andquot;A welcome step away from the routine of Jefferson bashing. Hatzenbuehler does not hold back from exposing Jefferson's failure to live up to noble pronouncements found scattered throughout his life, but . . . seeks to place Jefferson's theory and actions in the more significant context of the political culture of the tobacco-growing, debt-ridden, slave-owning aristocracy of Virginia's gentry class.andquot;--Journal of American History

and#160;

andquot;Especially after his retirement from the presidency, Jefferson's identification with the Virginia elite grew deeper. He retreated from some of the nationalistic and idealistic positions he had earlier embraced and lost a burning desire to reform Virginia society. . . . This balanced and subtle study is a welcome addition to Jefferson scholarship.andquot;--American Historical Review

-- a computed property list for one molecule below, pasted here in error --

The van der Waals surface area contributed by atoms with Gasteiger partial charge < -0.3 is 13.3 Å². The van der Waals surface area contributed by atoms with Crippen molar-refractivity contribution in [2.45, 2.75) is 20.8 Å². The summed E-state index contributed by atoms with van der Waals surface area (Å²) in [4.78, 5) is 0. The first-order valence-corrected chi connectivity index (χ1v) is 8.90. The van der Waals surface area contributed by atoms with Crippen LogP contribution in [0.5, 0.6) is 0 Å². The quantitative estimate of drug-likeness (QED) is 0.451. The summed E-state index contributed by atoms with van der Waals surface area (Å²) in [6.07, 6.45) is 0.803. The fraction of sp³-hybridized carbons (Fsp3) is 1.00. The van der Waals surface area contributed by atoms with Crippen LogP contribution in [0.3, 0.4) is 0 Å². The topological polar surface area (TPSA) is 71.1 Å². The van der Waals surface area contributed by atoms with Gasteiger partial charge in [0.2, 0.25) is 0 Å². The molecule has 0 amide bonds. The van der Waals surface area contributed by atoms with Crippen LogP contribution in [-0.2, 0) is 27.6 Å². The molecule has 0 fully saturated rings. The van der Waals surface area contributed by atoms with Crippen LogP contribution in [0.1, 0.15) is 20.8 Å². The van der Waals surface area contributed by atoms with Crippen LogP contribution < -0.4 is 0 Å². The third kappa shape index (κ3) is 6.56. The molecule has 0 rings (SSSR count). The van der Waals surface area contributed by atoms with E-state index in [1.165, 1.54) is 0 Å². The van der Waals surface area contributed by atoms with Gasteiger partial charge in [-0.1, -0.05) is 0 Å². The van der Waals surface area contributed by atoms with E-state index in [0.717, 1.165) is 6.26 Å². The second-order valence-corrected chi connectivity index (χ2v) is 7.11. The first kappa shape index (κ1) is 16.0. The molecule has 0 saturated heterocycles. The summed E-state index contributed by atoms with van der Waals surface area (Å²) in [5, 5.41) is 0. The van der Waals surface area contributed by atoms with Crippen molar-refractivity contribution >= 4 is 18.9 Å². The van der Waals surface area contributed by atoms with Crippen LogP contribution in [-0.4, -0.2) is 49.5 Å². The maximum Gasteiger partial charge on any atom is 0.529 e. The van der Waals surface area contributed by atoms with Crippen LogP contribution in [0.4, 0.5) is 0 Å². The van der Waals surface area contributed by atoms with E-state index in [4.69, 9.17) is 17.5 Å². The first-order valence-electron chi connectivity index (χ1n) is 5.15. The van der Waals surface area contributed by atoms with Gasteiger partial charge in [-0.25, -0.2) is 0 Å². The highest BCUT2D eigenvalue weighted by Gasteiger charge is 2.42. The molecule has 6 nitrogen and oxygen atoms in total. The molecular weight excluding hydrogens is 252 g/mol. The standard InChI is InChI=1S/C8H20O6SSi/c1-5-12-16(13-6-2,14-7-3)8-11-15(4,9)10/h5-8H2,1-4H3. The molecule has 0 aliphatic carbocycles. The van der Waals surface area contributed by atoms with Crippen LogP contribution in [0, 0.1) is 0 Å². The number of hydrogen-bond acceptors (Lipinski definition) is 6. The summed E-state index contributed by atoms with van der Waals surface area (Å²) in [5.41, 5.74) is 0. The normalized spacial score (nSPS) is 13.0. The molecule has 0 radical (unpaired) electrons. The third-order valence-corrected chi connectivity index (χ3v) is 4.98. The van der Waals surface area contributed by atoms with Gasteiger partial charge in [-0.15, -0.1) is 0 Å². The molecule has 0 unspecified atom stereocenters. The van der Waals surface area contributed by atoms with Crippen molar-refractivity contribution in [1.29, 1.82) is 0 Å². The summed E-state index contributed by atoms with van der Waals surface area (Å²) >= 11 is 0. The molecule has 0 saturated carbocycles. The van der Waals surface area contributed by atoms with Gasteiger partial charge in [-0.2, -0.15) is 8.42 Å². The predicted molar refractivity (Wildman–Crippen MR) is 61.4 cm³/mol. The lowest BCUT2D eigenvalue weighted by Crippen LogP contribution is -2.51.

and#160;

andquot;Engaging and enjoyable, and many of its arguments are of special interest to Jefferson scholars. The book's literary style will likely appeal to general readers, who will learn much from this thought-provoking reexamination of Thomas Jefferson as person, not national founder.andquot;--Journal of Southern History

and#160;

and#160;